## Reflection: Joy Mistakes & Peer Instruction - Section 2: Warm up

The value in this lesson is really how it helps students change their minds about what it means to struggle in math class and helps take the sting out of making mistakes. The Common Core Mathematical Practices contain new expectations for kids that can be really uncomfortable and threatening for some of them.They are expected to struggle and persevere which may contradict their previous notions of what it means to be good at math.

• If they have come to believe that arriving quickly at the correct answer using the single prescribed set of steps is what defines success in math class they may give up when faced with a problem that asks them persevere.
• In this mindset mistakes expose their deficiencies and are to be avoided or hidden.

I wanted to normalize mistakes, make them part of the learning process and to foster the idea that dissagreement was not a competition about who is right or wrong. I wanted them to experience the struggle and then the joy of figuring it out.

This lesson also promotes the sharing and learning from multiple methods even if they are inefficient, and teaches my students to discuss options which is imperitive in order to persevere and make sense (mp1). One way to facilitate this is to ask probing questions that will uncover structure or connections in the math:

• "How did Juan come up with the 300?"
• "Why did he choose 300 and not some other number?"
• "Will that always work?"
• "What part of the fractions tells us whether the they are equal or if one is greater?"
• "Why does that make sense?"
• "When is Juan's method easier/harder to use?"
• "When is Ben's method easier/harder to use?"
• "Is there another method that might work?"

My student often recognize that Juan cross multiplied, but this is a procedure that they often use incorrectly. These questions help them understand why cross multiplying works by uncovering the equivalent fractions involved.

Even though most of my students concluded that Juan's method was not the best one to use here they experienced a lot of learning because of his inefficient method and I could point out "look how much math we learned from Juan's strategy!" I look for these opportunities to turn inefficient methods and mistakes into learning experiences in my lesson planning by anticipating student responses & misconceptions. I try to uncover the foundational math that may have been hidden in the procedures they have tried to memorize.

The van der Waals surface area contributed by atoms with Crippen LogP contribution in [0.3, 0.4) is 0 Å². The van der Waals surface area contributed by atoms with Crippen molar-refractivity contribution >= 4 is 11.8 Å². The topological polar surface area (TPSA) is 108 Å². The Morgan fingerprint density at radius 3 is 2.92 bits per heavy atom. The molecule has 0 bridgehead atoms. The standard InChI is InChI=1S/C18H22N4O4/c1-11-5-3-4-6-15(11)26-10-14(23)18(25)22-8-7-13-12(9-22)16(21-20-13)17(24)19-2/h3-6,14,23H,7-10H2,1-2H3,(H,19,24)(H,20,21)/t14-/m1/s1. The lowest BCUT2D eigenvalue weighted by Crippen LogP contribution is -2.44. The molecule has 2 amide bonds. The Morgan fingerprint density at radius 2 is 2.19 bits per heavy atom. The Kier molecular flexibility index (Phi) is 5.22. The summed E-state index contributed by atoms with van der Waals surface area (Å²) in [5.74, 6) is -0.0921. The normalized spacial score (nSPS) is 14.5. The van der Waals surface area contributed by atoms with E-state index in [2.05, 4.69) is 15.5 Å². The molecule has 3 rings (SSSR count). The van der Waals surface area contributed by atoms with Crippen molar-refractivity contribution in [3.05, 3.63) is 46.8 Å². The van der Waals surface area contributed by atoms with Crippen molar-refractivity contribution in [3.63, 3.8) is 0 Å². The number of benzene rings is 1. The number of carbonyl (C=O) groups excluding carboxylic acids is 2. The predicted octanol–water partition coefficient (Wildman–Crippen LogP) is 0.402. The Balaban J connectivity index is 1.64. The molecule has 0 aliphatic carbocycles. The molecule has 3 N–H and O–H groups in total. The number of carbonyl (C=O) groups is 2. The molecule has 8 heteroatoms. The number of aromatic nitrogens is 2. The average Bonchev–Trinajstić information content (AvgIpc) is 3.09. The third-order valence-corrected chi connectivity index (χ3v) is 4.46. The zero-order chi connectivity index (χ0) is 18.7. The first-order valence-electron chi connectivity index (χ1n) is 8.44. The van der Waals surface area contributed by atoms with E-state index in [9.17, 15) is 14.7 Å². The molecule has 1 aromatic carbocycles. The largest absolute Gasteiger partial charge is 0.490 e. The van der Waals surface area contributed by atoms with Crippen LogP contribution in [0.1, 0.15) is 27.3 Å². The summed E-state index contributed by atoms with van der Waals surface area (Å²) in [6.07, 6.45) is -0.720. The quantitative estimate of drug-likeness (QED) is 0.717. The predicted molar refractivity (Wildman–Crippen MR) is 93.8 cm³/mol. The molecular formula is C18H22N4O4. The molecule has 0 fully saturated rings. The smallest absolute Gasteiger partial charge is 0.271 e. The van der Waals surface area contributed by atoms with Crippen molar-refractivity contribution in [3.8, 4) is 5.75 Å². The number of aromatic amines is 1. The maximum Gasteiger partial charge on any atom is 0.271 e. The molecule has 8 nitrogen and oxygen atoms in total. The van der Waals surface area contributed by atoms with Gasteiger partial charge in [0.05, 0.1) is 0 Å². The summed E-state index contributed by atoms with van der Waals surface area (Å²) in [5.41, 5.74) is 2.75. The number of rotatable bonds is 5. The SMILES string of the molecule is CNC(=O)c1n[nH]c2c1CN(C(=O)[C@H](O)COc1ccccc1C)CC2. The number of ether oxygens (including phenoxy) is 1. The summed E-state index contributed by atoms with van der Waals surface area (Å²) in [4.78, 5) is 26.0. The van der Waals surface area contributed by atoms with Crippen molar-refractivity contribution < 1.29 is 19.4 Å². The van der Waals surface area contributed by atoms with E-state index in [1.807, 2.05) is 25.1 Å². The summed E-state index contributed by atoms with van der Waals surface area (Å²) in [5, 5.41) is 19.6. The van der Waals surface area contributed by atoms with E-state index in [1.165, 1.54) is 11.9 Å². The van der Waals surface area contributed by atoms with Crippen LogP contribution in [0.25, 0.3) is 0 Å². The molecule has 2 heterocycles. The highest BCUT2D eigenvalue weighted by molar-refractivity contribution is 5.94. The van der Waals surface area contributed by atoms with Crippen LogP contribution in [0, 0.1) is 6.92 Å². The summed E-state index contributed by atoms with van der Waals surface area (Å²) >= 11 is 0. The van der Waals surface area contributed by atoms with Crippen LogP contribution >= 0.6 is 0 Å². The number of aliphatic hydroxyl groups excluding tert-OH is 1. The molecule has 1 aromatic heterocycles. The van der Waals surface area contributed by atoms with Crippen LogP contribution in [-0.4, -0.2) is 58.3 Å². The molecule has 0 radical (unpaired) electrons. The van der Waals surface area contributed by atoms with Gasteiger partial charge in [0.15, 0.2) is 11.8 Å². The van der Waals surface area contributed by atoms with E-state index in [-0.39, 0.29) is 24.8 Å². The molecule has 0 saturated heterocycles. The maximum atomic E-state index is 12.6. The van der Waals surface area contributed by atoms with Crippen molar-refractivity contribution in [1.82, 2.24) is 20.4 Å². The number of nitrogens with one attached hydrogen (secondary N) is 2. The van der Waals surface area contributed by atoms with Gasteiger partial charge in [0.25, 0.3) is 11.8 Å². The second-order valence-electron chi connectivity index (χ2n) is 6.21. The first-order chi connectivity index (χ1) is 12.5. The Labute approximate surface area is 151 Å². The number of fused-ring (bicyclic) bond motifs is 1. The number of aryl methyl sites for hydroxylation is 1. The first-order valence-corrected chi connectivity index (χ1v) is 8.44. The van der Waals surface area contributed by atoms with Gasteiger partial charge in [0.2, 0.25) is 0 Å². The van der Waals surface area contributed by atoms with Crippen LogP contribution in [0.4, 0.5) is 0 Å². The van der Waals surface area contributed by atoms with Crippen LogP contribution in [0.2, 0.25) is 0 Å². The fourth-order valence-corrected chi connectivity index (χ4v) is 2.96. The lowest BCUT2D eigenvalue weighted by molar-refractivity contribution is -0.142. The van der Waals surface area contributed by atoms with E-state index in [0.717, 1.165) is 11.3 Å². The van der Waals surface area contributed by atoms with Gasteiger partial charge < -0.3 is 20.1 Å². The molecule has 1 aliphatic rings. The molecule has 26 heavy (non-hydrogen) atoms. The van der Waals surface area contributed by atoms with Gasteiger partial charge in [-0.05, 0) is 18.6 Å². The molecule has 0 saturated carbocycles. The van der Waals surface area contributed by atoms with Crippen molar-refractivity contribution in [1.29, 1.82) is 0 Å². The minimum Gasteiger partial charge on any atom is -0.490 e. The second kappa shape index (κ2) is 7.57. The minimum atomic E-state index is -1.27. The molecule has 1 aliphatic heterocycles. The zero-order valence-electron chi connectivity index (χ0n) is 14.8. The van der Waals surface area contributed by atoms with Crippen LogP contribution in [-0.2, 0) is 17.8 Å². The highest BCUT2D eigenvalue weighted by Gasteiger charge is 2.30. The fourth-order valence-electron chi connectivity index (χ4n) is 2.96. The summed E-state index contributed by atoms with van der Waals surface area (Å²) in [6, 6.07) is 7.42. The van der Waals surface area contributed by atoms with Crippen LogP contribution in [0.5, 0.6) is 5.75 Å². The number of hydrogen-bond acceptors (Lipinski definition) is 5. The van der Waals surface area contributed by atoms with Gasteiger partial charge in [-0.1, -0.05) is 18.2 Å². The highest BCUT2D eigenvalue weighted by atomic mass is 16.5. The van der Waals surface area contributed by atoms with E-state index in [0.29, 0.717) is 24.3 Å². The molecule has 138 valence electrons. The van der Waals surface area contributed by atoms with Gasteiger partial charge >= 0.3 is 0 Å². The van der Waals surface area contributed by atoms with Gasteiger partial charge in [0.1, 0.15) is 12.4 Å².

Changing student mindset about struggle and mistakes
Joy: Changing student mindset about struggle and mistakes

# Mistakes & Peer Instruction

Unit 5: Writing and comparing ratios
Lesson 13 of 14

## Big Idea: Though there are multiple methods, certain strategies are more efficient for certain types of problems.

Print Lesson
Standards:
Subject(s):
Math, Number Sense and Operations, proportional relationships, common denominator, peer instruction, comparing ratios, error analysis, ratios, pattern, conceptual development, safety
49 minutes

### Erica Burnison

##### Similar Lessons

###### Which Fraction is Greater?
6th Grade Math » Fraction Operations
Big Idea: Which fraction is greater: 9/8 or 4/3? Students play the comparing game in order to develop strategies for comparing fractions.
Favorites(19)
Resources(27)
Somerville, MA
Environment: Urban

###### Proportional Relationships of Whole Numbers
7th Grade Math » Proportional Relationships
Big Idea: Students expand and solve ratio problems using whole numbers on a double line.
Favorites(38)
Resources(14)
New Orleans, LA
Environment: Urban

###### End of Grade Review: Tables, Graphs, and Equations of Proportional Relationships
Big Idea: The origin makes all the difference in this relationship.
Favorites(26)
Resources(15)
Elon, NC
Environment: Suburban